Extracting useful information from our objective assessment is critical for sports physiotherapists who need to make quick and safe changes in the pain and movement output and then ensure that the athlete or patient can tolerate the loads that will be upon their system in the coming days and months.

Without this meaningful information and understanding what tissues need to go through a graded exposure program, we are mostly throwing sh%t at the wall and hoping something sticks...

Practical Application: The Toe Touch Test

The majority of therapists will use the ‘toe touch test’ at some point of their day...

You might say to the patient, “Okay, bend forward, touch your toes” for example.

Now, we can get a lot of meaningful information there and then give us clues about some potential problems or perceived threats that that person may be experiencing with this one simple test with a slight change in our outlook on this test.

One of the most useful pieces of information that we can get is when that person has a conscious experience of pain, or some perception of tightness, or an unpleasant sensation in general…

The point where they can feel the unpleasant sensation can give us clues about where the forces transmit through the body is struggling to "self-organise" potentially contributing to this unpleasant conscious experience.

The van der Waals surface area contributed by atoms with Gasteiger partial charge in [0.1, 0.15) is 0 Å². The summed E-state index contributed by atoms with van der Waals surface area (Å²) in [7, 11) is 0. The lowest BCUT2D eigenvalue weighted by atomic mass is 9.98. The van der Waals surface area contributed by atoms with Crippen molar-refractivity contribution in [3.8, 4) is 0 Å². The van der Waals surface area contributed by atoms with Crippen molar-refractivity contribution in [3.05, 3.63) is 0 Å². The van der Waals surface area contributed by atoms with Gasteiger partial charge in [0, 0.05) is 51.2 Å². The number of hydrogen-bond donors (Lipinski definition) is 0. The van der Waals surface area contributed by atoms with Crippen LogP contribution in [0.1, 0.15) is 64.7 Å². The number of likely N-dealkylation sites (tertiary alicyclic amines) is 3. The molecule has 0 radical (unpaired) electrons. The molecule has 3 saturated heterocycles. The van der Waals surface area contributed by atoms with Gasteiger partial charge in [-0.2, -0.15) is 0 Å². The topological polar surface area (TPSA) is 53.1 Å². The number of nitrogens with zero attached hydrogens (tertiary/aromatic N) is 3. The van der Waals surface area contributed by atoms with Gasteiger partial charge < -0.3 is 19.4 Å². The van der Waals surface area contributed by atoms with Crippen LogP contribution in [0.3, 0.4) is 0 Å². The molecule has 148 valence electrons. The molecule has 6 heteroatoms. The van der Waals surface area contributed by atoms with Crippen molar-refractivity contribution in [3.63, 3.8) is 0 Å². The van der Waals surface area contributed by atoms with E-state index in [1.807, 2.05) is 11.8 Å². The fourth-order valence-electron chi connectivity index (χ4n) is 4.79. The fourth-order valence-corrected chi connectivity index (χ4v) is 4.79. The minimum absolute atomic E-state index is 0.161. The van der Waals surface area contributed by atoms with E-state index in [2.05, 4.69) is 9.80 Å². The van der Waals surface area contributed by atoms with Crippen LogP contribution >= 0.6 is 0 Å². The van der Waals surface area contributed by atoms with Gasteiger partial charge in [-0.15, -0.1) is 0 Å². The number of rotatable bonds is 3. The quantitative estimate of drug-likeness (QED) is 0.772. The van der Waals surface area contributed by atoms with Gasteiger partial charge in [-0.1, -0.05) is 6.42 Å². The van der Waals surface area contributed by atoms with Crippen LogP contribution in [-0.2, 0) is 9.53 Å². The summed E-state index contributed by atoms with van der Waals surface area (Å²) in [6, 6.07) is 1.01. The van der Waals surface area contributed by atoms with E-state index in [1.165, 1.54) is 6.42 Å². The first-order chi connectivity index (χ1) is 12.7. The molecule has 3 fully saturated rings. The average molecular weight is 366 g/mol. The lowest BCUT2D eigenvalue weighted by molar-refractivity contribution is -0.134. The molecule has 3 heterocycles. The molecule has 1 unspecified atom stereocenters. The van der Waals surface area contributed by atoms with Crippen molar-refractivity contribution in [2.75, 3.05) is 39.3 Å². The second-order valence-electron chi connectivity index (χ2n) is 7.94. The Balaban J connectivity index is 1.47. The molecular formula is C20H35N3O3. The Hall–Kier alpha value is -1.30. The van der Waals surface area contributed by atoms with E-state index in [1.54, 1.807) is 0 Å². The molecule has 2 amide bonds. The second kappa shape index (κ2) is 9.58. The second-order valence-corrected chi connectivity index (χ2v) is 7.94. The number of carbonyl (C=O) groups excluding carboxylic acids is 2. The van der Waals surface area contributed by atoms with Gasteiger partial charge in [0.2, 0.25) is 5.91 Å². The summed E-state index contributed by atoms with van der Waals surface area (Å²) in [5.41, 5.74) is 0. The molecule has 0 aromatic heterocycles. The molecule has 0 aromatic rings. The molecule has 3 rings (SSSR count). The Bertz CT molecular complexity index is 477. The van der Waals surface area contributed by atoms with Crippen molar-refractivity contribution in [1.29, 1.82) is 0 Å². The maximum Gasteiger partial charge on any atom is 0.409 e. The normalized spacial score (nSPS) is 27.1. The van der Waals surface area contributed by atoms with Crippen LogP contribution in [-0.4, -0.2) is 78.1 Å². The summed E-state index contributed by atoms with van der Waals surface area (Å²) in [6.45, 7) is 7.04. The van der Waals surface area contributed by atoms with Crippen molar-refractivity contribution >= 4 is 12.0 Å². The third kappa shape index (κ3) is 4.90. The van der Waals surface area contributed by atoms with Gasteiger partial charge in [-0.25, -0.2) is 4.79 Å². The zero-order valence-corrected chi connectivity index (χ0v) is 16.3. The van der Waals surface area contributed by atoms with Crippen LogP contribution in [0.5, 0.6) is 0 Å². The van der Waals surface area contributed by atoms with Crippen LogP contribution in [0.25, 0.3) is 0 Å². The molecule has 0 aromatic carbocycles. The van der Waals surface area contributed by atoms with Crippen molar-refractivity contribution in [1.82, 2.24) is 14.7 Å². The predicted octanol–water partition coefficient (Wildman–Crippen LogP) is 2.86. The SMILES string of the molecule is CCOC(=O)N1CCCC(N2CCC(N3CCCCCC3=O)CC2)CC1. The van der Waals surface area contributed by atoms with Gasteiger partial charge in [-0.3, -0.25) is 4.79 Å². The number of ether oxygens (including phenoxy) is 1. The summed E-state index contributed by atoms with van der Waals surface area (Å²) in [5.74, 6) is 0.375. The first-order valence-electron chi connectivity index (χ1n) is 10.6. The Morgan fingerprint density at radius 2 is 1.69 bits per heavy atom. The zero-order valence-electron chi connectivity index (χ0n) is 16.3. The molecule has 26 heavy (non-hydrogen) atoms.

Now, don’t get me wrong here, no two movements will ever be the same, but in every movement, there will be both active and passive forces to deal with about an instantaneous axis of rotation at various points in the action.

So for example, when I’m about to touch my toes, and I’m feeling the pain straight away on my lower back, the question is should my lower back be absorbing the majority of forces in the initial part of the movement?

Is this absorbing of forces potentially leading to "prediction errors" or "perceived threats" from the brain and ultimately contributing to this conscious perception of an unpleasant experience?


...the big questions is: Why are the lower back tissues sending messages, or if you want to call it ‘prediction errors’, all the way up to the higher centres?